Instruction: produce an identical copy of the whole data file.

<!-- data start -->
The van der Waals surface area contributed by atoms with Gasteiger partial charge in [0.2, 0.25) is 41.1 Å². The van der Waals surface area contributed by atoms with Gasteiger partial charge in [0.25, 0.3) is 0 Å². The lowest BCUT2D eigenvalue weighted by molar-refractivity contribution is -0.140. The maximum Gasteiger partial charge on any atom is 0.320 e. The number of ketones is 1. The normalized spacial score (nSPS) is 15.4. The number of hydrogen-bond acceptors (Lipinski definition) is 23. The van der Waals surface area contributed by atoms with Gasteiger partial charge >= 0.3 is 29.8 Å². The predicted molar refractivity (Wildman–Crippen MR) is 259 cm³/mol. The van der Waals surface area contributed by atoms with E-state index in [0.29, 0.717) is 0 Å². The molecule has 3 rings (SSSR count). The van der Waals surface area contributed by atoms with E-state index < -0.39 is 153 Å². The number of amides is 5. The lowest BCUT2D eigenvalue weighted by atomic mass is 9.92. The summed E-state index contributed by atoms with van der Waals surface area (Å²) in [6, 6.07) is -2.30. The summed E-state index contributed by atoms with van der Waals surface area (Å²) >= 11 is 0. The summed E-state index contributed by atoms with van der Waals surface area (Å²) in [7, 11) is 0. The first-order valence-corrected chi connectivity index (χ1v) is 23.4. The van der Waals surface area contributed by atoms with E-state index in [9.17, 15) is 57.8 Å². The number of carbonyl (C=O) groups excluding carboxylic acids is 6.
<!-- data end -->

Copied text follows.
The van der Waals surface area contributed by atoms with Gasteiger partial charge in [0.2, 0.25) is 41.1 Å². The van der Waals surface area contributed by atoms with Gasteiger partial charge in [0.25, 0.3) is 0 Å². The lowest BCUT2D eigenvalue weighted by molar-refractivity contribution is -0.140. The maximum Gasteiger partial charge on any atom is 0.320 e. The number of ketones is 1. The normalized spacial score (nSPS) is 15.4. The number of hydrogen-bond acceptors (Lipinski definition) is 23. The van der Waals surface area contributed by atoms with Gasteiger partial charge >= 0.3 is 29.8 Å². The predicted molar refractivity (Wildman–Crippen MR) is 259 cm³/mol. The van der Waals surface area contributed by atoms with E-state index in [0.29, 0.717) is 0 Å². The molecule has 3 rings (SSSR count). The van der Waals surface area contributed by atoms with E-state index < -0.39 is 153 Å². The number of amides is 5. The lowest BCUT2D eigenvalue weighted by atomic mass is 9.92. The summed E-state index contributed by atoms with van der Waals surface area (Å²) in [6, 6.07) is -2.30. The summed E-state index contributed by atoms with van der Waals surface area (Å²) >= 11 is 0. The summed E-state index contributed by atoms with van der Waals surface area (Å²) in [7, 11) is 0. The first-order valence-corrected chi connectivity index (χ1v) is 23.4. The van der Waals surface area contributed by atoms with E-state index in [9.17, 15) is 57.8 Å². The number of carbonyl (C=O) groups excluding carboxylic acids is 6.